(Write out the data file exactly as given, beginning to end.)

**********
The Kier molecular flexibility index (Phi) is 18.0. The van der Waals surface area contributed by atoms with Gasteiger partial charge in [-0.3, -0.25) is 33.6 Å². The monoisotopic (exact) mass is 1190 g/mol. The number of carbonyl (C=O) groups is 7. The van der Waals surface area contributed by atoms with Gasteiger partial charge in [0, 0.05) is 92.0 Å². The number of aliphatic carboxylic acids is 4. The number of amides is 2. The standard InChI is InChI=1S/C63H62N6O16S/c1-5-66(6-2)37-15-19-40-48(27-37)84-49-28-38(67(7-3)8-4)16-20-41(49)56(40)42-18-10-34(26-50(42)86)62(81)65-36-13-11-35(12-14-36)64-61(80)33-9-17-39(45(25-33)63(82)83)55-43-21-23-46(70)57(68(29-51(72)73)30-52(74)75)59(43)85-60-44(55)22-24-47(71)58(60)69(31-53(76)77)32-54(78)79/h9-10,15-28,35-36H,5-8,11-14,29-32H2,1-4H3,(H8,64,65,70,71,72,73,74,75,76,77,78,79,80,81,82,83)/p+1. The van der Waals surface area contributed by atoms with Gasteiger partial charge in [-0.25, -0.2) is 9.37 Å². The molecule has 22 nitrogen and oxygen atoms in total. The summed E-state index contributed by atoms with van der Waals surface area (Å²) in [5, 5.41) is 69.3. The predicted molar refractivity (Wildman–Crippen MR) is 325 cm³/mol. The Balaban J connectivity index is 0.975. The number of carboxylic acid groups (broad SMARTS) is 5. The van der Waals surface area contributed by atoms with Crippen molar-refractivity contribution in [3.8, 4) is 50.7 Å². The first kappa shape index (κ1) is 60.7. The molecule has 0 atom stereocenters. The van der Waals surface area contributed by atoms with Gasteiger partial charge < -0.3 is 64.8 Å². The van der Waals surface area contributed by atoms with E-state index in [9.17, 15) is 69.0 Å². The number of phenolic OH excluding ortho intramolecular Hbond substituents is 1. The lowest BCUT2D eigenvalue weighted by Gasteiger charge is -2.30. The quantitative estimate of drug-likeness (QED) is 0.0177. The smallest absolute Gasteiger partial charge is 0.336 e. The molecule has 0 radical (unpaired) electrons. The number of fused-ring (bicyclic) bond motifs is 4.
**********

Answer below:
The Kier molecular flexibility index (Phi) is 18.0. The van der Waals surface area contributed by atoms with Gasteiger partial charge in [-0.3, -0.25) is 33.6 Å². The monoisotopic (exact) mass is 1190 g/mol. The number of carbonyl (C=O) groups is 7. The van der Waals surface area contributed by atoms with Gasteiger partial charge in [0, 0.05) is 92.0 Å². The number of aliphatic carboxylic acids is 4. The number of amides is 2. The standard InChI is InChI=1S/C63H62N6O16S/c1-5-66(6-2)37-15-19-40-48(27-37)84-49-28-38(67(7-3)8-4)16-20-41(49)56(40)42-18-10-34(26-50(42)86)62(81)65-36-13-11-35(12-14-36)64-61(80)33-9-17-39(45(25-33)63(82)83)55-43-21-23-46(70)57(68(29-51(72)73)30-52(74)75)59(43)85-60-44(55)22-24-47(71)58(60)69(31-53(76)77)32-54(78)79/h9-10,15-28,35-36H,5-8,11-14,29-32H2,1-4H3,(H8,64,65,70,71,72,73,74,75,76,77,78,79,80,81,82,83)/p+1. The van der Waals surface area contributed by atoms with Gasteiger partial charge in [-0.25, -0.2) is 9.37 Å². The molecule has 22 nitrogen and oxygen atoms in total. The summed E-state index contributed by atoms with van der Waals surface area (Å²) in [5, 5.41) is 69.3. The predicted molar refractivity (Wildman–Crippen MR) is 325 cm³/mol. The Balaban J connectivity index is 0.975. The number of carboxylic acid groups (broad SMARTS) is 5. The van der Waals surface area contributed by atoms with Crippen molar-refractivity contribution in [3.8, 4) is 50.7 Å². The first kappa shape index (κ1) is 60.7. The molecule has 0 atom stereocenters. The van der Waals surface area contributed by atoms with Gasteiger partial charge < -0.3 is 64.8 Å². The van der Waals surface area contributed by atoms with E-state index in [9.17, 15) is 69.0 Å². The number of phenolic OH excluding ortho intramolecular Hbond substituents is 1. The lowest BCUT2D eigenvalue weighted by Gasteiger charge is -2.30. The quantitative estimate of drug-likeness (QED) is 0.0177. The smallest absolute Gasteiger partial charge is 0.336 e. The molecule has 0 radical (unpaired) electrons. The number of fused-ring (bicyclic) bond motifs is 4.